The General Assembly is expected to elect Bosnia and Herzegovina, Brazil, Gabon, Lebanon and Nigeria as non-permanent members of the Security Council for two-year terms starting on 1 January next year.
The five countries are set to run unopposed in their respective regions when voting takes place tomorrow at United Nations Headquarters in New York. This would mark the first time since 2004 that there has been a Security Council election with no contested seats.
Gabon and Nigeria have been endorsed as candidates by the African group and, if chosen, would succeed Burkina Faso and Libya. Brazil is set to replace Costa Rica in the Latin American and Caribbean category.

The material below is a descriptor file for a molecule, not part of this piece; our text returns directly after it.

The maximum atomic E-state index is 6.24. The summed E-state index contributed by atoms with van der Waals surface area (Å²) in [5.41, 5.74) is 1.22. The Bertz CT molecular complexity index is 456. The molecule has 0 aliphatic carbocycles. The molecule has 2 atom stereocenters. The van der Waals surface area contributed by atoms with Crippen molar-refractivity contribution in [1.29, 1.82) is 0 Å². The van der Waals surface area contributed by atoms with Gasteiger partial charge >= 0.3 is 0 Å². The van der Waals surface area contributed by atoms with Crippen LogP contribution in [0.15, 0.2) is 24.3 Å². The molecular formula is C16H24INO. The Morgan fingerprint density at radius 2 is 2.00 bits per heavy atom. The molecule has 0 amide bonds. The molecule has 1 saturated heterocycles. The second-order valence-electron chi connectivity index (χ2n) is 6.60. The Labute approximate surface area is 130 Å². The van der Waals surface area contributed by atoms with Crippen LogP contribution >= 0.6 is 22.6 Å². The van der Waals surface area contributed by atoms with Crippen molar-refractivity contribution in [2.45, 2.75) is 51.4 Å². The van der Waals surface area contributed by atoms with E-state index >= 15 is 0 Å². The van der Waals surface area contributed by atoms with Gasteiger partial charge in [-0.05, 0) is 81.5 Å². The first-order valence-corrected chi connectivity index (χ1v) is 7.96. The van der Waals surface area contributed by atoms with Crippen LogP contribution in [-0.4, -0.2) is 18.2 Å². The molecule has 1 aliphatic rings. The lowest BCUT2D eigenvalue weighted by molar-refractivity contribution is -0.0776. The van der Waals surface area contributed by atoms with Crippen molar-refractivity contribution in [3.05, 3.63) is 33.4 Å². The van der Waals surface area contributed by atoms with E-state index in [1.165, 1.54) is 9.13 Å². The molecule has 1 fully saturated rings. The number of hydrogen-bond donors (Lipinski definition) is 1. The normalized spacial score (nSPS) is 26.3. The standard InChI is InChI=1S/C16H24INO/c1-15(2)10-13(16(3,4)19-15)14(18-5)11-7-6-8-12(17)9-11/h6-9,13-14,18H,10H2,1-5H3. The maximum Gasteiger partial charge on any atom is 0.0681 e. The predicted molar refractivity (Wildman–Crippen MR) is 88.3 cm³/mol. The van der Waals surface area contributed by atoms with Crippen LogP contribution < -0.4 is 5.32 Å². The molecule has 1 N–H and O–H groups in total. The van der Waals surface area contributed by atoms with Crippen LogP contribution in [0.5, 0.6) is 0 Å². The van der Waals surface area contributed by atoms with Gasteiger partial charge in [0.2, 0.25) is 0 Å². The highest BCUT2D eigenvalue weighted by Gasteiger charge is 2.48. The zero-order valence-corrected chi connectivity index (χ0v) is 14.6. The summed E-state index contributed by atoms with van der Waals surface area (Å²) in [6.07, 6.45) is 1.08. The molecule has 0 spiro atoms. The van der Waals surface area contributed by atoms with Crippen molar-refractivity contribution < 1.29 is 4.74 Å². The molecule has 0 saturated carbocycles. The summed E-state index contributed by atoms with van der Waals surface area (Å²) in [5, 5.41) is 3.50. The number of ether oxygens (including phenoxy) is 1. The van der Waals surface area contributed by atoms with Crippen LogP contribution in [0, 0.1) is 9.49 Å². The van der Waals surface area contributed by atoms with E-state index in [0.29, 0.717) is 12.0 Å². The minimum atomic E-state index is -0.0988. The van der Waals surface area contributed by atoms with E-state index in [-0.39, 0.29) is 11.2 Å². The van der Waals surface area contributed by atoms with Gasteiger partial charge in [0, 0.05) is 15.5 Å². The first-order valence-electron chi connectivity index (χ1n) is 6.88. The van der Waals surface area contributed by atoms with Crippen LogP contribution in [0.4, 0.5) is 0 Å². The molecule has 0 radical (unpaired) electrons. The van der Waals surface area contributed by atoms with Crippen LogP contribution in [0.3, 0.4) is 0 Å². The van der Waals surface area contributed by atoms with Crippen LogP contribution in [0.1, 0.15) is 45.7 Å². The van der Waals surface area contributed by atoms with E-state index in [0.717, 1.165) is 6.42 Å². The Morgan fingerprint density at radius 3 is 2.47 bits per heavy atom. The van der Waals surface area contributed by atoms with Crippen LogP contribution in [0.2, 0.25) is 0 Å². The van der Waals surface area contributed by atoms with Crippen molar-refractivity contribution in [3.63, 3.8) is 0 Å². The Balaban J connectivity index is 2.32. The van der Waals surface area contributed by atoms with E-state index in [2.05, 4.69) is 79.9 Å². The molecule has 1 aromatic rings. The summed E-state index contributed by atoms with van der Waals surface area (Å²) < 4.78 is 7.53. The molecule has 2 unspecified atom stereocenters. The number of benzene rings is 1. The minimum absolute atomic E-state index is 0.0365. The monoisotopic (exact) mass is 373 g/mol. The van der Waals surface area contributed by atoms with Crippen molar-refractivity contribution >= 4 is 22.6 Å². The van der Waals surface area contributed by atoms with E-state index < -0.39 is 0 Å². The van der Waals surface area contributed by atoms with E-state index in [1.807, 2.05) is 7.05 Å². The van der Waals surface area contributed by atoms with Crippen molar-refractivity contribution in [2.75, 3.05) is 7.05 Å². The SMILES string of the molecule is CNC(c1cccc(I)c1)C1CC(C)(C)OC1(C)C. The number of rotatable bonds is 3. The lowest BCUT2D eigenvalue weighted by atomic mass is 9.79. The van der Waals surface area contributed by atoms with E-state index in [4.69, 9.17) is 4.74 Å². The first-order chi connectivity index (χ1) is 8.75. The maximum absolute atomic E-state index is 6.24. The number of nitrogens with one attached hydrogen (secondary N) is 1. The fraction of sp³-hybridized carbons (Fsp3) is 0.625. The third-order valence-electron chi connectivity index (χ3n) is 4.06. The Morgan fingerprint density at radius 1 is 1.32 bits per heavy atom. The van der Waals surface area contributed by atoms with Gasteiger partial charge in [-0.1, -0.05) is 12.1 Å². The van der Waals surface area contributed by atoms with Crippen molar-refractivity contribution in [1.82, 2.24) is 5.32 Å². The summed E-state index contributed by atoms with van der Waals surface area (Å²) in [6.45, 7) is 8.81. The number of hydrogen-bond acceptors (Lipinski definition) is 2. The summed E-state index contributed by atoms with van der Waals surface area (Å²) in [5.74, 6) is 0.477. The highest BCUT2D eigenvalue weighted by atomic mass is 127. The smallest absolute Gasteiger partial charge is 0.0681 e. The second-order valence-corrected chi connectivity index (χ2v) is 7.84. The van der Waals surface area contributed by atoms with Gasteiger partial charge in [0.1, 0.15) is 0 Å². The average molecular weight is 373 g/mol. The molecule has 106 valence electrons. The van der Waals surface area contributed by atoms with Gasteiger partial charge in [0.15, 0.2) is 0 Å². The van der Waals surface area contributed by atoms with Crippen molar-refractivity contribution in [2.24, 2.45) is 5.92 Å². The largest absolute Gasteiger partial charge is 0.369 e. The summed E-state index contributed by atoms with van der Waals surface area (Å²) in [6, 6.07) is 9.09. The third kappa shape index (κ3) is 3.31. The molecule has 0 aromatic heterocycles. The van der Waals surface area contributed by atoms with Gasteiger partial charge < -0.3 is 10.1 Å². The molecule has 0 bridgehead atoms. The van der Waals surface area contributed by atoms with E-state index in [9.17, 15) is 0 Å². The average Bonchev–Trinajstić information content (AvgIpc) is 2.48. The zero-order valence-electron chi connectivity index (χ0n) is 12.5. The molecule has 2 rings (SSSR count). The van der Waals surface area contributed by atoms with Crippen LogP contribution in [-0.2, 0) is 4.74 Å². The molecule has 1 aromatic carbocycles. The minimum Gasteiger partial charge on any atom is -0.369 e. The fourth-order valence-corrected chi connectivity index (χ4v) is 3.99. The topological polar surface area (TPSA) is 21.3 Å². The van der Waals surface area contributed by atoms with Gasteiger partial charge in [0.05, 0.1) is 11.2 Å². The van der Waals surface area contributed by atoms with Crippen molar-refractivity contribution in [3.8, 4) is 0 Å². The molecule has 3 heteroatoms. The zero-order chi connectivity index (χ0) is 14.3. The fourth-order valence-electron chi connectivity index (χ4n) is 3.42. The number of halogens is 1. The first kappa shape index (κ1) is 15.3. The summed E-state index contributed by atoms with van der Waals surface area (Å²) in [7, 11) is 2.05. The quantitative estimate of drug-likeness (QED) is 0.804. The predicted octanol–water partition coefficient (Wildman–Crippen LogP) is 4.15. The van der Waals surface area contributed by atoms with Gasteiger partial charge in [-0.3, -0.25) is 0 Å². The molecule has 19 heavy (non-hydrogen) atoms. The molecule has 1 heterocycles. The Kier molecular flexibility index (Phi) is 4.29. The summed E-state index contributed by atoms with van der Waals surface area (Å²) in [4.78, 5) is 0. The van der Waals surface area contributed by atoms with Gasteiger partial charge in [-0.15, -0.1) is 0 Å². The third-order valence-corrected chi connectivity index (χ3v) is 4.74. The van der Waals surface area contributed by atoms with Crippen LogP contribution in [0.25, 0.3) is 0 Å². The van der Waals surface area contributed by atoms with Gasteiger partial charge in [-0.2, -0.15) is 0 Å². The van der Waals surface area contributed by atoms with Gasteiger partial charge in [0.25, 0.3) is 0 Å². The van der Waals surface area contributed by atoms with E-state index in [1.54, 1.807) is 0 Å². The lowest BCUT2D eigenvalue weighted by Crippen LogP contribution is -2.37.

In Eastern Europe, Bosnia and Herzegovina is the only declared candidate for the seat currently held by Croatia, while Lebanon won regional endorsement from the Asian group to succeed Viet Nam.
Council elections are conducted by secret ballot in the General Assembly, and winning candidates requires a two-thirds majority of ballots of members present and voting. Formal balloting takes place even when there is only one declared candidate per available seat.
The five countries chosen tomorrow will join Austria, Japan, Mexico, Turkey and Uganda, whose terms on the 15-member body end on 31 December 2010. The five permanent members are China, France, Russia, the United Kingdom and the United States.